Important information About this Website

What is ‘Supporting Safe Therapy’?

This is a website dedicated to improving the experience of therapy for people in the UK.   It contains information and practical tools to help you have a safe and effective experience of therapy. Throughout the website there are speech bubbles with text drawn from interviews and questionnaires completed by clients and therapists; these are not direct quotes but represent real life examples.

Who is it for?

This site is for clients (patients) and for therapists (counsellors). It is not restricted to any particular kind of therapy; the key messages here apply to all kinds of helping relationships including psychodynamic therapy, cognitive behaviour therapy, humanistic therapy, counselling etc. All the pages on the website are appropriate for both clients and therapists to read and we invite you to use the whole website.

What do you mean by ‘therapy’?

By ‘therapy’ we mean any psychological therapy, which includes psychotherapy, counselling, talking treatments, and psychological treatment.   Those receiving therapy in the NHS are called ‘patients’, ‘clients’ or ‘service users’. In the private or independent sectors they are more often called ‘clients’.   Those providing therapy are called ‘therapists’ or ‘counsellors’.

Why is it needed?

Therapy aims to help people overcome personal difficulties, fulfil their potential and improve their mental health.   Most people do find therapy helpful and it has been shown to be an effective treatment for a range of mental health problems.   However, some people have a bad experience of therapy and their mental health gets worse, not better. Sometimes people can be harmed by therapy, just as there are sometimes negative effects from medication. Fortunately this is unusual, but it happens.  

Who has produced it?

We are a group of therapists, clients and researchers at the University of Sheffield Centre for Psychological Services Research. We were funded by the UK National Institute for Health Research (NIHR) to undertake research into Understanding and Preventing Adverse Effects of Psychological Therapies. This project (AdEPT) reviewed existing evidence and produced a range of new research. This website is based on our findings and is a practical way to provide therapists, clients and prospective clients with information and tools to support better, safer therapy.  It is a static site; we are not able to provide individual advice or enter into dialogue about the content of the site, although we welcome feedback.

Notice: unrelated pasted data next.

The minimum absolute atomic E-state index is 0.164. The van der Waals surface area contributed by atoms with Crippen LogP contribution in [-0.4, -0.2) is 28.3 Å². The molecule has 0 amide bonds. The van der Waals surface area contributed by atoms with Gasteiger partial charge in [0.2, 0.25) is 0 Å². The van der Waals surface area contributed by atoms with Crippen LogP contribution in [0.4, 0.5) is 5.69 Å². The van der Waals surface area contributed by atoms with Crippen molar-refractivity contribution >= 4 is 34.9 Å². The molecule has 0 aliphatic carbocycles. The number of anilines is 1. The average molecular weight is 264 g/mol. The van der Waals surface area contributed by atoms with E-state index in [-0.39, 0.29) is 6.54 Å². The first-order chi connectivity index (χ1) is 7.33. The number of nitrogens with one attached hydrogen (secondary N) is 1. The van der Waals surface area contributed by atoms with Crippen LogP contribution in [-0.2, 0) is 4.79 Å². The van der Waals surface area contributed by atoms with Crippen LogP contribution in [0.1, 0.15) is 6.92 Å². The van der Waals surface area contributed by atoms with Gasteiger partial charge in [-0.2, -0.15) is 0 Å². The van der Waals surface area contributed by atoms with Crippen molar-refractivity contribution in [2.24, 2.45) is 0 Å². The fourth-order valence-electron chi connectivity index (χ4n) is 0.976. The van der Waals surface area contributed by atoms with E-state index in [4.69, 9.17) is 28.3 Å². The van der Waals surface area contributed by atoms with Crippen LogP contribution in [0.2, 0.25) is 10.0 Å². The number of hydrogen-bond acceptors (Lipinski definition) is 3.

This website presents independent research funded by the National Institute for Health Research (NIHR) under its Research for Patient Benefit (RfPB) Programme (Grant Reference Number PB-PG-0408-15144). The views expressed are those of the author(s) and not necessarily those of the NHS, the NIHR or the Department of Health.

Visitors who use this website should note that all content is provided solely for information and education and not as a substitute for the advice of a health care professional. The University of Sheffield cannot guarantee that the information accessible via the website is accurate, complete or up to date.   Therefore, the University of Sheffield assumes no responsibility or liability arising from any error or omission or from the use of any information contained on this website. The University of Sheffield takes no responsibility for the contents of linked websites and links should not be taken as endorsement of any kind. We have no control over the availability or content of the linked pages.